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I am now quite a few weeks into my presidency. I have to say that my fears ( and those of others) of being a complete eedjit have been partially allayed – though I necessarily can’t speak for the others. So far I don’t appear to have made a complete mess of anything, and I have been really busy with lots of positive work – sometimes dealing with negative issues and worries – and there has been general goodwill towards what I am trying to do, even from some of the folk who might be expected to be unimpressed with anything that the Society exercises itself about.
No laurels upon which to rest, but always 150 plates spinning on sticks to keep up. Relentless. I find that non-Society friends and colleagues ask various questions, of which the two top ones are: how do you manage to keep your practice going while you’re presiding; and don’t you have to go to loads of dinners?
The former – I have found that heading to Stranraer for a faculty meeting then Edinburgh for a judicial installation then Edinburgh again next day for a meeting with the Judicial Appointments Board and then Edinburgh again the following day to host a ceremony to welcome 69 new solicitors (guest speech by Frank Johnstone of McClure Naismith, one of my dearest and oldest friends – superb in both entertaining and motivating) is actually no more and no less like the days I was doing regular broadcasting. From the mid 1980’s to the mid 2000’s I was every week and sometimes every day working in TV and radio studios – often Inverness or London – and this is just like that. If I am out of the office, excellent colleagues will take point and look after the urgents. I will log in (the IT is so much better than in the early broadcasting days). Indeed I am doing this blog from my week’s holiday (sadly my only real break this year) in Spain, having checked in a few times through the day to emails and remote server to my office case management system.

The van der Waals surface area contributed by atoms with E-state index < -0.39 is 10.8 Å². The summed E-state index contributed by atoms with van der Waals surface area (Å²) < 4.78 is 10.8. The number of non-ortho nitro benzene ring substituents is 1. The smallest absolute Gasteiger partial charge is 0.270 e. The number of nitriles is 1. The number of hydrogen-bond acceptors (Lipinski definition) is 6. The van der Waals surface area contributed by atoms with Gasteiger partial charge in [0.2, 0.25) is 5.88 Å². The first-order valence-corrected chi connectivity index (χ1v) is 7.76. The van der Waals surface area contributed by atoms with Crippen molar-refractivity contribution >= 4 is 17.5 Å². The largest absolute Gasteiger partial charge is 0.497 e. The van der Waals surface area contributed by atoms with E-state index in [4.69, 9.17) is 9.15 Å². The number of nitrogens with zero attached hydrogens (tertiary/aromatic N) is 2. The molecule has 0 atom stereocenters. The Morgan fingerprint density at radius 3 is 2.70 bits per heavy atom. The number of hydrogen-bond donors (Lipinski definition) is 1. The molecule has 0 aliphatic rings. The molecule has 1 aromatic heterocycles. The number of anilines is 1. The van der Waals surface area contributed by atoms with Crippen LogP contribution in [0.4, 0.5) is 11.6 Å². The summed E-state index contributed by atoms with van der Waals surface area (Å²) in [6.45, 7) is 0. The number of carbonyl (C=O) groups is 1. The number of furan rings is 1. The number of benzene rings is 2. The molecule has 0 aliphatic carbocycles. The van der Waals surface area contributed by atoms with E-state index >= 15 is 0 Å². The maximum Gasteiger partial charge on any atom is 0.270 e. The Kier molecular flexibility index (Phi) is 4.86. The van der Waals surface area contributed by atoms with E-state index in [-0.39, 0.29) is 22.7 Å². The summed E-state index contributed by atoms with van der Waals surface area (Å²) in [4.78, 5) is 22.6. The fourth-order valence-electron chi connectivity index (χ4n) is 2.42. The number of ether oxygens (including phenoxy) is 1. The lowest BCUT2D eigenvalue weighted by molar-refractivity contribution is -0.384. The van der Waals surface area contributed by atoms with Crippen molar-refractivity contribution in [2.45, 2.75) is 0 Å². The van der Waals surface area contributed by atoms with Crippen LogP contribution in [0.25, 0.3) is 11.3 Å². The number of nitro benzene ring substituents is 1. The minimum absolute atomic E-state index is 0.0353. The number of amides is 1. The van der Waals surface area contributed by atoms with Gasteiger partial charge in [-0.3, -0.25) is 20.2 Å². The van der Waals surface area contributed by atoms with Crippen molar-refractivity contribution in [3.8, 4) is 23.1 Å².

And the dinners – I follow the example of one of our greatest Brits, Her Majesty the Queen. When you’re out at a sit-down do, don’t have the bread roll, don’t have the dessert and drink only water. Though unlike Auntie Liz, I always drive. That way you can’t be tempted (and you can make a sharp exit instead of waiting for the taxi that someone has forgotten to book). In fact there are not so many dinners – they seem to come in a September – December season and a smattering in the first quarter of the year. More likely is caffeine poisoning from all the daytime receptions and conference/seminar/meeting/reception duties.
What you need first and foremost is stamina. Last week before the hols each day I was up at 5 am, into the office and then out at 6.45, taxi to Queen St and 7.15 train to Haymarket. An hour at the desk in Drumsheugh and then off to the Court of Session, the Signet Library or one of a number of other venues to assist or preside as required. Eventually back to Giffnock mid or late afternoon, and catch up until early evening, quick swim and home for tea before the next day relentlessly approached. Believe me I am not complaining, it is a privilege to have the opporchancity to represent you all, but it is fitness and backbone you need before any legal or administrative expertise.
Speaking of those latter qualities, I am spoiled. Whereas in Lafferty chambers I am kind of chief cook and bottle washer – assisted in a flat back four by able colleagues, at the Law Society of Scotland I have a full staff of experts on which to call for assistance support and guidance. If I may preach for a moment, anyone who doubts the ability of the Society and its staff to represent and/or regulate should just be in the building for two days. The talents and devotion to the cause(s) are astounding, and you would just be off your head to change it.
So that’s a kind of logistical progress report. One political point: In my recent exchange with Walter Semple, he sought to limit the duty of the Law Society to representing the solicitor profession. I now remind him that the solicitor profession is not just firms in the high street and office blocks, it is solicitors in local government, banks, corporate bodies, retail giants, the fiscal service and yes, ABS companies.
I will keep in touch.
Image Credit: Richmond Real Estate